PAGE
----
Problems with Raman Spectroscopy

In summary: Hello, the raw material has a very low fluorescence signal, but there is no way to measure it with the equipment we have. The material is very thick and we need to use a long exposure time to obtain a signal. No, we do not have a big slit or a wide slit.
  • #1
GuiHn
3
0
Hello,

Recently I had a problem in the analysis of a raw material called Propranolol HCl, when performing Raman identification for the specific batch the obtained spectrum does not generate signal and, consequently, identity of the material.

By testing other techniques like infrared and NMR, I got the results without problems.

It turns out that I need to understand why the problem occurs only in Raman spectroscopy. Searching the internet did not find anything that could explain, since the problem happens only with this lot in question, other lots of the same product provide perfect spectra.

Anyone who has good knowledge of the technique could help me?

Thank you.
 
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  • #2
I'm far from an expert in the field, but my first intuition is to test the Raman spectrometer. Have you tried producing other spectra, such as for ethanol or acetone, which you probably have in your lab?
 
  • #3
DrClaude said:
I'm far from an expert in the field, but my first intuition is to test the Raman spectrometer. Have you tried producing other spectra, such as for ethanol or acetone, which you probably have in your lab?
Hello, thanks for the help. In the laboratory we have a polystyrene standard that is made before any reading to evaluate the equipment. In addition, in the same equipment we made other batchs of the same product that had the spectra with normal intensity, only for this batch that we did not obtain spectra with product identity.
Initially I imagined that it could be a physical characteristic of the batch, but the granulometry and other aspects are similar with the other batchs that approved in the identification
 
  • #4
That's strange. What wavelength is the laser?
 
  • #5
HAYAO said:
That's strange. What wavelength is the laser?
Hello, the wavelenght is the standart of equipament 785nm, I can't change this value.
I've been thinking that this raw material has a smaller fluorescence signal, but I don't have the equipment to prove it.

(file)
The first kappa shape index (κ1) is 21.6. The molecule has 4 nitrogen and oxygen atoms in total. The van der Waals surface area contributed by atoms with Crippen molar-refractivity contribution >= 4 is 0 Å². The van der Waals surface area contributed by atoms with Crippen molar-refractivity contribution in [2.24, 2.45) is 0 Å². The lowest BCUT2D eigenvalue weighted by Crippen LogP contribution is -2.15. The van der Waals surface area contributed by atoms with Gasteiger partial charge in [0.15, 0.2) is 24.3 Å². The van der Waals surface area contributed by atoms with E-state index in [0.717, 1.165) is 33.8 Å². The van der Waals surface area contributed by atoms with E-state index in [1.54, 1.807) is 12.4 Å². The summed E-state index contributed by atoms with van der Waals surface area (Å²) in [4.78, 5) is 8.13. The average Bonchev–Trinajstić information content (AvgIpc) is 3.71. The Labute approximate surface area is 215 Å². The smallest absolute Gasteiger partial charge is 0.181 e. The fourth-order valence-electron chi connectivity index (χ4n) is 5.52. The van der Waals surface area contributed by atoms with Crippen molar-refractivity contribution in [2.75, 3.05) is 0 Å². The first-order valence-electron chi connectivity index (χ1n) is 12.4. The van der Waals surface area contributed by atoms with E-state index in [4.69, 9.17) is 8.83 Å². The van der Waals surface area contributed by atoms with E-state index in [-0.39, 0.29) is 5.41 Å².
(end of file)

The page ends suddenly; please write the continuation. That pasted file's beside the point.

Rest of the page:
• #6
Some material have low raman intensivity. Do you have big thickness this material ? Do you have long exposition? Can you growing optical power up or wide slit?
 

Related to Problems with Raman Spectroscopy

1. What are the limitations of Raman spectroscopy?

Raman spectroscopy has limitations in terms of sensitivity, as it is not as sensitive as other spectroscopic techniques such as infrared spectroscopy. It is also not suitable for analyzing samples that are highly fluorescent or have low concentrations of the analyte. Additionally, Raman spectroscopy requires a relatively long acquisition time, making it less suitable for real-time analysis.

2. How does Raman spectroscopy differ from infrared spectroscopy?

Raman spectroscopy is based on the inelastic scattering of light, while infrared spectroscopy is based on the absorption of light. This means that Raman spectroscopy provides information about the vibrational and rotational energies of a molecule, while infrared spectroscopy provides information about the bond energies. Additionally, Raman spectroscopy does not require the use of a reference sample, making it more versatile for analyzing a wider range of samples.

3. What are some common sources of error in Raman spectroscopy?

One common source of error in Raman spectroscopy is fluorescence interference, which occurs when the sample emits light at the same wavelength as the Raman signal. This can be mitigated by using a longer wavelength excitation source or by using a different analytical technique. Other sources of error include sample preparation, instrument calibration, and sample degradation.

4. Can Raman spectroscopy be used for quantitative analysis?

Yes, Raman spectroscopy can be used for quantitative analysis. However, it is not as accurate as other techniques such as mass spectrometry or gas chromatography. This is due to the fact that the Raman signal intensity is not directly proportional to the concentration of the analyte, and there can be interference from other molecules in the sample.

5. What are some applications of Raman spectroscopy in scientific research?

Raman spectroscopy has a wide range of applications in various fields, including material science, pharmaceuticals, and biotechnology. It is commonly used for identifying and characterizing molecules, studying chemical reactions, and monitoring biological processes. Raman spectroscopy is also used in forensic analysis, environmental science, and art conservation.

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